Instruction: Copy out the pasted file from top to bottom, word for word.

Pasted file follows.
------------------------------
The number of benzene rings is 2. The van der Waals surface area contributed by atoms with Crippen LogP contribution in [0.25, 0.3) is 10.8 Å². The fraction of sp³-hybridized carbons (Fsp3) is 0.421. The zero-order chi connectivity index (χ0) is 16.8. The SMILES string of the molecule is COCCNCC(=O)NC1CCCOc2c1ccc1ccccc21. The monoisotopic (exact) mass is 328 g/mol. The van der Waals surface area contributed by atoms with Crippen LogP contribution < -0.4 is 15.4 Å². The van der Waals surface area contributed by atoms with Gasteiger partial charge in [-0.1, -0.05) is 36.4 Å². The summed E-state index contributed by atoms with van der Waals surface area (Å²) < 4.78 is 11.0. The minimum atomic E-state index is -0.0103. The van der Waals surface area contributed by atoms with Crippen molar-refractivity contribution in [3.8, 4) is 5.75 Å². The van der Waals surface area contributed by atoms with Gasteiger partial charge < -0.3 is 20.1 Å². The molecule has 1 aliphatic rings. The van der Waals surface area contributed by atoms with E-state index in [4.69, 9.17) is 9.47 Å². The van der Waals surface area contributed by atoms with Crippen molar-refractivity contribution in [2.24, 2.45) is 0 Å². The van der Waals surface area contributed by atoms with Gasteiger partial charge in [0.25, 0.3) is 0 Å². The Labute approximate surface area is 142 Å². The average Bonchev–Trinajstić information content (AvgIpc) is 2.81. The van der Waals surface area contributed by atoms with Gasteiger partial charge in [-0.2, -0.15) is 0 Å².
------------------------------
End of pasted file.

The number of benzene rings is 2. The van der Waals surface area contributed by atoms with Crippen LogP contribution in [0.25, 0.3) is 10.8 Å². The fraction of sp³-hybridized carbons (Fsp3) is 0.421. The zero-order chi connectivity index (χ0) is 16.8. The SMILES string of the molecule is COCCNCC(=O)NC1CCCOc2c1ccc1ccccc21. The monoisotopic (exact) mass is 328 g/mol. The van der Waals surface area contributed by atoms with Crippen LogP contribution < -0.4 is 15.4 Å². The van der Waals surface area contributed by atoms with Gasteiger partial charge in [-0.1, -0.05) is 36.4 Å². The summed E-state index contributed by atoms with van der Waals surface area (Å²) < 4.78 is 11.0. The minimum atomic E-state index is -0.0103. The van der Waals surface area contributed by atoms with Crippen molar-refractivity contribution in [3.8, 4) is 5.75 Å². The van der Waals surface area contributed by atoms with Gasteiger partial charge < -0.3 is 20.1 Å². The molecule has 1 aliphatic rings. The van der Waals surface area contributed by atoms with E-state index in [4.69, 9.17) is 9.47 Å². The van der Waals surface area contributed by atoms with Crippen molar-refractivity contribution in [2.24, 2.45) is 0 Å². The van der Waals surface area contributed by atoms with Gasteiger partial charge in [0.25, 0.3) is 0 Å². The Labute approximate surface area is 142 Å². The average Bonchev–Trinajstić information content (AvgIpc) is 2.81. The van der Waals surface area contributed by atoms with Gasteiger partial charge in [-0.2, -0.15) is 0 Å².